Antinuclear

Australian news, and some related international items

Australian govt names Whyalla, Port Pirie, South Australian Ports to impose nuclear waste shipments

Federal gov. names SA Ports to impose nuclear waste shipments Nuclear Brief (1st August 2018) by David Noonan, Independent Environment Campaigner

Amidst rising controversy, the Federal Industry Department (DIIS) has named proposed Ports in SA that may have to take shipments of irradiated nuclear fuel wastes to go on to a Federal dump site.

DIIS reports (p.179) two intended shipments of reprocessed nuclear fuel wastes into SA within the first 2 years of operations of a proposed National Radioactive Waste Management Facility (NRWMF).

A shipment of nuclear waste is due from Sellafield in UK and a shipment out of Port Kembla is planned from the ANSTO Lucas Heights reactor of nuclear waste received from France in 2015.

After years of secrecy over intended nuclear waste shipments to an SA Port, DIIS has now named Whyalla, Port Pirie, a new Eyre Peninsula commodities port (if built) and even Port Lincoln, as potential nuclear waste ports, in three “Site Characterisation, Technical Reports” released in July.

However, all of these ill-considered plans for nuclear waste ports face an array of serious obstacles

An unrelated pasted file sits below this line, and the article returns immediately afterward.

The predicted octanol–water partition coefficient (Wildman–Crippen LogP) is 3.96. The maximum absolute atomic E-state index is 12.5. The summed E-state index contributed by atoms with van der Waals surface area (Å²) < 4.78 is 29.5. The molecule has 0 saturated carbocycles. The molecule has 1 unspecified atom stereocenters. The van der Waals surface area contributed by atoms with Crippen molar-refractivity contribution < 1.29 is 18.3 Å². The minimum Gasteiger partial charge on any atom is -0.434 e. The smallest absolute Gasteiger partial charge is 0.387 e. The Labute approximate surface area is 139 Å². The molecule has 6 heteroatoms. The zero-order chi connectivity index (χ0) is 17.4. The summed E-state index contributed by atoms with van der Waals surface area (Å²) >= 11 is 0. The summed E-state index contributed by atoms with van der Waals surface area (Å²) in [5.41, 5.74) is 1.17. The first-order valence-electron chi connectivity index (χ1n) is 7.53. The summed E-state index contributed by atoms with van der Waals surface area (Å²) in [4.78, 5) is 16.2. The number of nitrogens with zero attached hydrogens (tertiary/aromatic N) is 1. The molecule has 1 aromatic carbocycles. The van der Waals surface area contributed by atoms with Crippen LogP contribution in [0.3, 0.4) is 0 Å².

These targeted port communities are denied a say in Minister Canavan’s pending decision on siting a Federal dump in SA, they haven’t been consulted on use of their ports, and are excluded from ‘votes’ in the Hawker & Kimba districts over Aug-Sept on whether or not to locate a NRWMF in those areas.

The Federal gov. is in continued breach of advice of the Nuclear Safety Committee (NSC) to the nuclear regulator ARPANSA (Nov 2016) on the NRWMF, on transparency in decisions, and for:

“The ongoing requirement to clearly and effectively engage all stakeholders, including those along transport routes.” With the NSC stating that: “Such engagement is essential…”

Proposed indefinite above ground storage of nuclear fuel wastes compromises safety, is illegal in SA, and must not be allowed now. ARPANSA states these wastes require isolation for 10 000 years.